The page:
I’ve had an account at Regions Bank since I was 16 years old. After landing my first job (at McDonald’s) I was excited by the oh-so-grown-up thought of opening my own checking account. So one Saturday morning my dad went with me to the bank, opening a joint account and receiving what was very new and cutting-edge at the time (at least to us), a Visa debit card. I signed up to directly deposit my tiny paycheck into my account. I called the 800-number daily to check my balance and maintained my checkbook religiously. While friends fumbled with, and lost, their cash, I was proud to keep my money in the bank.
I moved to Savannah for college, then to Baltimore for my first job. I opened accounts with Bank of America and Wachovia because Regions had no local presence. But I always kept my account, knowing that someday I might need it, and feeling connected to home by the thought of still having an account at a back-home bank.
But times change, and banks merge. The local bank I knew merged with another small bank, then a bigger one, then another. Cryptic letters announcing policy changes weren’t fully understood until the fees hit. Holding deposits, processing larger debits first to make you more likely to overdraft, going from closing at 3 on Saturday to noon to not being open at all. With every new change it became increasingly clear that there was no longer anything local about my local bank; the employees at my small-town branch can no more change that bank’s policies than the cooks back at McDonald’s can change the restaurant’s menu.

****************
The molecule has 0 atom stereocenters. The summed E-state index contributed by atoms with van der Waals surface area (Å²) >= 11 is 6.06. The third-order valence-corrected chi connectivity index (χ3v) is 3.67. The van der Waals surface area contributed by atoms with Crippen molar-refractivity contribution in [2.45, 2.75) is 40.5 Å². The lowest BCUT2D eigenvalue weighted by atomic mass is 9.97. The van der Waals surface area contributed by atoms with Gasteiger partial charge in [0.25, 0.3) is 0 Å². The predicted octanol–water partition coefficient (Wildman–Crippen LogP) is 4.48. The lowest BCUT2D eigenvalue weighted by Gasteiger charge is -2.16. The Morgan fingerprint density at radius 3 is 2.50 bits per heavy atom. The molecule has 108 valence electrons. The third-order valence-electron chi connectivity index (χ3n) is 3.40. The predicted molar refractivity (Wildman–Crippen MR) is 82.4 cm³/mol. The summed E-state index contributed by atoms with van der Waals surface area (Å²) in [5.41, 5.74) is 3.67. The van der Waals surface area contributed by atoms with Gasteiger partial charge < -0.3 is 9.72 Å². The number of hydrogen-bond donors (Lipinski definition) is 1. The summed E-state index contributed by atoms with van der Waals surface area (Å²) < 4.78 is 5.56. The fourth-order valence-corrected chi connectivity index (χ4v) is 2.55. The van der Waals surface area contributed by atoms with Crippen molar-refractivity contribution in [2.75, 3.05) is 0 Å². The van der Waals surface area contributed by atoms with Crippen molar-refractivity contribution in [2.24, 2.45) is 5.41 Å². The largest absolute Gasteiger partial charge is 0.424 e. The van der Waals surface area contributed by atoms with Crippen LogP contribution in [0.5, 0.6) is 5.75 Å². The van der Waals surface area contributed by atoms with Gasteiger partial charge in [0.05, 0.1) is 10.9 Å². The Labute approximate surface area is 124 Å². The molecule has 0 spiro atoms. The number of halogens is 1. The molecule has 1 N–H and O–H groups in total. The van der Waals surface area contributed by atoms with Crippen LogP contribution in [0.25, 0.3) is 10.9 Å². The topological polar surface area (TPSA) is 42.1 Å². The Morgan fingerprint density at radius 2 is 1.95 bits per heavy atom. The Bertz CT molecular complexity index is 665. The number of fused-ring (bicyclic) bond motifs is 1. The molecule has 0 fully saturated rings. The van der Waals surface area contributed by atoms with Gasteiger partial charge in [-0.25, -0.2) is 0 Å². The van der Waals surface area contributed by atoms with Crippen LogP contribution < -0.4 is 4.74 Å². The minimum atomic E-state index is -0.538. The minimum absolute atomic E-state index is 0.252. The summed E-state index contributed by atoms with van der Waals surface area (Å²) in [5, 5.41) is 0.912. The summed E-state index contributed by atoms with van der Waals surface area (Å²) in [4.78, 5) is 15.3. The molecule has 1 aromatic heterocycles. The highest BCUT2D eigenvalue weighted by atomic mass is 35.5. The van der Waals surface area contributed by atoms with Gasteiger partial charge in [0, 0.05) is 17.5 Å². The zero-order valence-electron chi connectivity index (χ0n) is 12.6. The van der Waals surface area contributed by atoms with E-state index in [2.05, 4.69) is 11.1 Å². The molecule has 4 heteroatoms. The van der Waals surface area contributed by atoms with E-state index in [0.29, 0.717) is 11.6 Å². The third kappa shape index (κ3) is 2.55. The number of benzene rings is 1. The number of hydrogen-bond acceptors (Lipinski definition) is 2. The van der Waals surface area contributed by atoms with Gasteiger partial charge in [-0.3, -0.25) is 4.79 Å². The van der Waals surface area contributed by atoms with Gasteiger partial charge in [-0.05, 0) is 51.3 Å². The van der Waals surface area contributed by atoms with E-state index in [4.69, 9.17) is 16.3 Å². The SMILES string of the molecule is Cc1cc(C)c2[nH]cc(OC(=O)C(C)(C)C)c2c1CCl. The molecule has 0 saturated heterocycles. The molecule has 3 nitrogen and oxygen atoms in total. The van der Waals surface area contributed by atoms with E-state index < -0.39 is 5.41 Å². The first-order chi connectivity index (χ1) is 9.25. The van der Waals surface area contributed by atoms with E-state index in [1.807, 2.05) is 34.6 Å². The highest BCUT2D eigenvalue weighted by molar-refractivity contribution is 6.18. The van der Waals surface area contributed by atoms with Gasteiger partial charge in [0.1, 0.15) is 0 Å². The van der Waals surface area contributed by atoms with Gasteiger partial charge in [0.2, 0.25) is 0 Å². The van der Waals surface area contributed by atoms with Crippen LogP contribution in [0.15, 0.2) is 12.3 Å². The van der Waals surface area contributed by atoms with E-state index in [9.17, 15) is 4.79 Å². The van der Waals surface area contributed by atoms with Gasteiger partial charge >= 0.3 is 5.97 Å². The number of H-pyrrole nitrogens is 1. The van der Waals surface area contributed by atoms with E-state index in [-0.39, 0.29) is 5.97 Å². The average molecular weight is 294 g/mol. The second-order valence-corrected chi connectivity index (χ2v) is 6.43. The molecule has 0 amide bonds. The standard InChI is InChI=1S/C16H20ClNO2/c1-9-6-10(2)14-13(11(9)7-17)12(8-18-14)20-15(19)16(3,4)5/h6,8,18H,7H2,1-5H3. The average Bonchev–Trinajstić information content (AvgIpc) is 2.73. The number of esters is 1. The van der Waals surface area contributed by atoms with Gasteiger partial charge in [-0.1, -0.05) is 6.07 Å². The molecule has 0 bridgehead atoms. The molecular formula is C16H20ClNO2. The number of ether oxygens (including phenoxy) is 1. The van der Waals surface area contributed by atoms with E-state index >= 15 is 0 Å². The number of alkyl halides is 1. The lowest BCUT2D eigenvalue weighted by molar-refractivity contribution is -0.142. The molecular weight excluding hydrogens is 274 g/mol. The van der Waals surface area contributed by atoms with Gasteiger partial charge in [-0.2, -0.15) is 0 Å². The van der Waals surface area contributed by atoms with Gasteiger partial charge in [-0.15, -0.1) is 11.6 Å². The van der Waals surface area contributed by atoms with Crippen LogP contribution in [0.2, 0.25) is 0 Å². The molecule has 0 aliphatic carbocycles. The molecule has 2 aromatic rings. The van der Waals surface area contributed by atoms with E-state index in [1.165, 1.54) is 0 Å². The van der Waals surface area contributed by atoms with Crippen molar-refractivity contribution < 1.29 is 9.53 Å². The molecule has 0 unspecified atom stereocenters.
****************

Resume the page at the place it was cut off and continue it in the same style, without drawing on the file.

So early last year, I signed up for Simple. Their stated goal of fundamentally changing the nature of the relationship between a bank and its customers appealed to me (and clearly many others, considering how long it took to get an invitation). A thoroughly modern business built upon the small-town bank ideal of profiting from interest margin instead of fees, ending the connection between what you consider a colossal fuck-up and what your bank considers a goal well-met.
Last month I moved my direct deposit from Regions to Simple, before I’d ever received my Simple card. I would be willing to admit to a certain amount of blind faith in the moment, but I’m thrilled with how it’s paid off. I’m already managing my money better at Simple because of the vastly superior design of their website and mobile apps. I’m actually using my bank’s bill payment because I understand how to use it now.
And today I got the cashier’s check containing $12.75, my last correspondence with the bank that’s held my money since the days I was depositing less than $100 per week. They won’t in the future because of their decision to profit from customer’s mistakes instead of their customer’s successes. We’ll see how successful their strategy is in the long term—for now Simple is executing extremely well on improving one of the most consistently negative experiences in nearly every consumer’s life: their dysfunctional relationship with the people who hold all their money.